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How can we plan resilient systems of nature-based mitigation measures in larger catchments for flood risk reduction now and in the future?

Research output: Contribution to journalJournal articlepeer-review

Published
Article number100091
<mark>Journal publication date</mark>31/08/2021
<mark>Journal</mark>Water Security
Volume13
Number of pages8
Publication StatusPublished
Early online date28/07/21
<mark>Original language</mark>English

Abstract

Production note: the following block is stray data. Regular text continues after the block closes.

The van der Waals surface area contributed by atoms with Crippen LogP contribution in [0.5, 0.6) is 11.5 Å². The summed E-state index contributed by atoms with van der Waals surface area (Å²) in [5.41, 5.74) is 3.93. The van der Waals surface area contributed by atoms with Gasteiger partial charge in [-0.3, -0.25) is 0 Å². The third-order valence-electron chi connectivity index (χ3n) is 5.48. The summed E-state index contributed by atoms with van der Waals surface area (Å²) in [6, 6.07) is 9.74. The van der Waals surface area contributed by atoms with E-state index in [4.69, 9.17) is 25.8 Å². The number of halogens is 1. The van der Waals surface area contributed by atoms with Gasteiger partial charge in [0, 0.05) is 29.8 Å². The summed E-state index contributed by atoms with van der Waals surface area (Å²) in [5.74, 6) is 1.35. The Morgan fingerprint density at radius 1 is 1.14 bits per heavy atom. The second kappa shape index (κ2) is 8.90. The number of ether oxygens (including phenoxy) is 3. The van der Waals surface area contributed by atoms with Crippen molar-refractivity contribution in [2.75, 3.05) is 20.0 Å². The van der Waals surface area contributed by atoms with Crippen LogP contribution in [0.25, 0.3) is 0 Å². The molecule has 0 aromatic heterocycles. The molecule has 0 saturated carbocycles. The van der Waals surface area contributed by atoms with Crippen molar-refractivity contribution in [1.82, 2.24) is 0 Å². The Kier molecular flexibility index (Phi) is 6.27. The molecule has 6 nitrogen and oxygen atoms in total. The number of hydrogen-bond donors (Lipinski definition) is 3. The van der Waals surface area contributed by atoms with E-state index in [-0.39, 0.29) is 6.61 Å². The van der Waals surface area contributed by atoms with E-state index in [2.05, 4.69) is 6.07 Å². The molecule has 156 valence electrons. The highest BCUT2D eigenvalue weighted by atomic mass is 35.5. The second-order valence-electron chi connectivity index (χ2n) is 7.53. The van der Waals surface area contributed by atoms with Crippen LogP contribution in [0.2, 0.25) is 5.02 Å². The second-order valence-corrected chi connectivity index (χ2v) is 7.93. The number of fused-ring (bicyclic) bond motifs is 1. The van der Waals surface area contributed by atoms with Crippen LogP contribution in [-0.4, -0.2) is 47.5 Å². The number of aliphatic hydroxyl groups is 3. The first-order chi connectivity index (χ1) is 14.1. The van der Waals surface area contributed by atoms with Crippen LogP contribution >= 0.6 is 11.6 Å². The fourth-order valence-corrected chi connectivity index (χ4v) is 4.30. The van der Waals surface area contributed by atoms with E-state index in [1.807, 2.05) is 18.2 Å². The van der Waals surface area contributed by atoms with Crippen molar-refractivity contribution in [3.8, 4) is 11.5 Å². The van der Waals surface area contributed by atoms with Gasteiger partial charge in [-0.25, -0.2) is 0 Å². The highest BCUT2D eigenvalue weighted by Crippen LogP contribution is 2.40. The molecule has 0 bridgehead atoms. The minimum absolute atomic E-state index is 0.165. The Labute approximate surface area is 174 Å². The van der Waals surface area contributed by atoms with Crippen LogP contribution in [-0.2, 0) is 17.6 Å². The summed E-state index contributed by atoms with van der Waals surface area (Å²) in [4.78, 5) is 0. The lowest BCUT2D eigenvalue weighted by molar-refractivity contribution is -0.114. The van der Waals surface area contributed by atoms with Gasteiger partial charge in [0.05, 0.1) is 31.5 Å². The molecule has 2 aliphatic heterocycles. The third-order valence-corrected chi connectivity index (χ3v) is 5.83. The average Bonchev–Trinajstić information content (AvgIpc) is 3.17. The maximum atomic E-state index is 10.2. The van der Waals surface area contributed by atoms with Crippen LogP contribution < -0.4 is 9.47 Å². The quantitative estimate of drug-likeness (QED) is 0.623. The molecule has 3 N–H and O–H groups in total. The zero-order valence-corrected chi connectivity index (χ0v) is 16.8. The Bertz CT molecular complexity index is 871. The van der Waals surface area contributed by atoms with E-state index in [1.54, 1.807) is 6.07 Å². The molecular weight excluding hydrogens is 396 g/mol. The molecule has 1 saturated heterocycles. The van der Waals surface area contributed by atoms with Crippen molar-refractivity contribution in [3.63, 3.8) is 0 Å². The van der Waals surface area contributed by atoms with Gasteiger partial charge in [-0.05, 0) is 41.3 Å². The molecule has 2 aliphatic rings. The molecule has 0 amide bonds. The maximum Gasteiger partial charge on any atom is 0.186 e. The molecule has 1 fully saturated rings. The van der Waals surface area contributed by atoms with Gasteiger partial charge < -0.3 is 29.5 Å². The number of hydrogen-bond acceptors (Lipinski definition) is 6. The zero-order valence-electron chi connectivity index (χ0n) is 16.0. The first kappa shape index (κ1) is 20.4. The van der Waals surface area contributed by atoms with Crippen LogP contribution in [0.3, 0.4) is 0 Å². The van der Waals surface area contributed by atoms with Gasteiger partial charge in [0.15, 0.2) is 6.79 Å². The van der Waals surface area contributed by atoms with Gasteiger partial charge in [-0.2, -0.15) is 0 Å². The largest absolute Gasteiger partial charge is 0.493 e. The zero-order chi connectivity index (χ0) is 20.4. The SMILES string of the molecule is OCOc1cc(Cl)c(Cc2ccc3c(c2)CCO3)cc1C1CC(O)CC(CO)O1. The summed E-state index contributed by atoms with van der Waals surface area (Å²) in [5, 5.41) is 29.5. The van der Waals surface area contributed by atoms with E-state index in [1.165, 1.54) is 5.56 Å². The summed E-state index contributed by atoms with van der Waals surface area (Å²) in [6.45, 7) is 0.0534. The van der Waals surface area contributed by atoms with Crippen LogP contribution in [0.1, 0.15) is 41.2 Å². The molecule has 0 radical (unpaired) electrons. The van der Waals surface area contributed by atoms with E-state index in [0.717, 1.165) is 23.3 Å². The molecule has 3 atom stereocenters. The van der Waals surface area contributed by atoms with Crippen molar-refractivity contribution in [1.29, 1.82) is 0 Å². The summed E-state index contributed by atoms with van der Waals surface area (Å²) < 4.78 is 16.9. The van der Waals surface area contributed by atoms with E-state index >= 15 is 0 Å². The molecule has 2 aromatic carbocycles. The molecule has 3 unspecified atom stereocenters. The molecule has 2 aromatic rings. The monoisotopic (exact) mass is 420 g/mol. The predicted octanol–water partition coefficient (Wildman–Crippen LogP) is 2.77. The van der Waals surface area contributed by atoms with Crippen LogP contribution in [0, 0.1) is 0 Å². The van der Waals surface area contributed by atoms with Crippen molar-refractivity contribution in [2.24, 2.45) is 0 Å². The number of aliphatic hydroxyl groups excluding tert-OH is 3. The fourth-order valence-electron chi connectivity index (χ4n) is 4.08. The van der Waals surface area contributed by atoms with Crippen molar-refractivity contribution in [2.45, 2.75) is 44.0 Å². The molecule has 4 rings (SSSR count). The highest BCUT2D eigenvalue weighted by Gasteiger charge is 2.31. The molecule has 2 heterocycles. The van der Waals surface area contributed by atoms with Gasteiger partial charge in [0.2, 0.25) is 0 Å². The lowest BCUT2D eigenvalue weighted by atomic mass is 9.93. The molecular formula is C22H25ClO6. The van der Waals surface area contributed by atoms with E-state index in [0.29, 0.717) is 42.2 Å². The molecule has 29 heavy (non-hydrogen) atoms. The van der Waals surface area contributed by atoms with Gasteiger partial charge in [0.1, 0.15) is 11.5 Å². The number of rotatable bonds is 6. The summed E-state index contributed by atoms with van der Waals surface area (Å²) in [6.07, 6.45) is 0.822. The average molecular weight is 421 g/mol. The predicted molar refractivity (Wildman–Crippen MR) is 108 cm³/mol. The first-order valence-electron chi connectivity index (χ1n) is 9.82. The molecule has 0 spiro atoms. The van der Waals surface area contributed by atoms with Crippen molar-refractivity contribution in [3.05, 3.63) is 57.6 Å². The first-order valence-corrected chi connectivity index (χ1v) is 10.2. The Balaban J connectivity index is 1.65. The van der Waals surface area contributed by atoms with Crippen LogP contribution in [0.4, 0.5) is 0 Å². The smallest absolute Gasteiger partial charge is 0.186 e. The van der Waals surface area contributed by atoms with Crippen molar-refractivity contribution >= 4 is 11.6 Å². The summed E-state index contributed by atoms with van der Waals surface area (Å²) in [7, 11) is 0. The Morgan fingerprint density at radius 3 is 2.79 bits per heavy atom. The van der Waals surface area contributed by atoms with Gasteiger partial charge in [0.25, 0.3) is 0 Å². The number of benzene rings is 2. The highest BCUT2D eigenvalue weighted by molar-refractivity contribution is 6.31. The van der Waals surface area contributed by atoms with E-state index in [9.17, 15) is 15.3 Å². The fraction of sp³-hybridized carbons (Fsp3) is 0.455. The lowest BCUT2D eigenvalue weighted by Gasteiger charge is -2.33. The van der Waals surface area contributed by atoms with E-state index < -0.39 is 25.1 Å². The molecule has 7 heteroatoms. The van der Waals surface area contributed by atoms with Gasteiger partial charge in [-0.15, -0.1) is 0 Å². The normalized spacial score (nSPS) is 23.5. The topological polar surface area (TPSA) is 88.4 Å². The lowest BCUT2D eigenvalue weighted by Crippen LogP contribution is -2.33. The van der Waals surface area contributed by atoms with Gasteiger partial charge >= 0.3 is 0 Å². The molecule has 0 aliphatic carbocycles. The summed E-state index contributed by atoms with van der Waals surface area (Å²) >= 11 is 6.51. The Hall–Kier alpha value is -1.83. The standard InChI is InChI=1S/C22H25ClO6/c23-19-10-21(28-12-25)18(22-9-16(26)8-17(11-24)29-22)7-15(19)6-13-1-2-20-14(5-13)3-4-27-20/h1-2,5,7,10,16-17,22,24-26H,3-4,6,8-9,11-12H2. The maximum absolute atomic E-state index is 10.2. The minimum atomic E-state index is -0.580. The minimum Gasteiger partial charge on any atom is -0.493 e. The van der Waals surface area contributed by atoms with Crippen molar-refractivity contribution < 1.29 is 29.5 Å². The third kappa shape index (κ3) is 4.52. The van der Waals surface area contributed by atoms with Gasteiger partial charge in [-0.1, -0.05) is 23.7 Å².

There is considerable empirical evidence that using nature-based solutions to restore and enhance hydrological processes such as infiltration, interception, floodplain re-connection and water storage, is effective at small scales for low to medium probability floods. However, the performance of systems of spatially distributed nature-based solutions at larger scales or under the more extreme flooding expected with climate change, has mainly been assessed using modelling. The mechanism by which carefully designed nature-based solutions can provide naturally adaptive pathways to divert higher flood flows into expandable areas of storage in the landscape, has been less formally investigated. This paper reports on new hydrometric data collected from one of eighteen small-scale, accurately monitored micro-catchments in Cumbria, UK, to study the effect in more detail. The micro-catchments have been set up by Lancaster Environment Centre as part of the Q-NFM project attempting to quantify changes in hydrological responses due to a range of natural flood management measures that have been installed by catchment partners. A direct-runoff 2d inundation model was setup and calibrated using accurate flow measurements upstream and downstream of new river restoration project in the Lowther catchment (2.5 km2) for two large storm events (Storms Ciara and Dennis, February 2020). It was used to analyse how the storage on the floodplain can expand with flood magnitude, and can be enhanced with appropriately designed natural flood management. Model evidence was then assessed for the same mechanism in the larger UK catchments of Eddleston Water (70 km2) and Culm (280 km2) using the same whole-catchment direct-runoff modelling approach. For both of these large catchments the same expandable field storage is evident, and we highlight how this latent property of well-designed nature-based solutions can complement traditional strategies and provide significant economic benefits over a thirty-year appraisal period of the order of €0.7 m.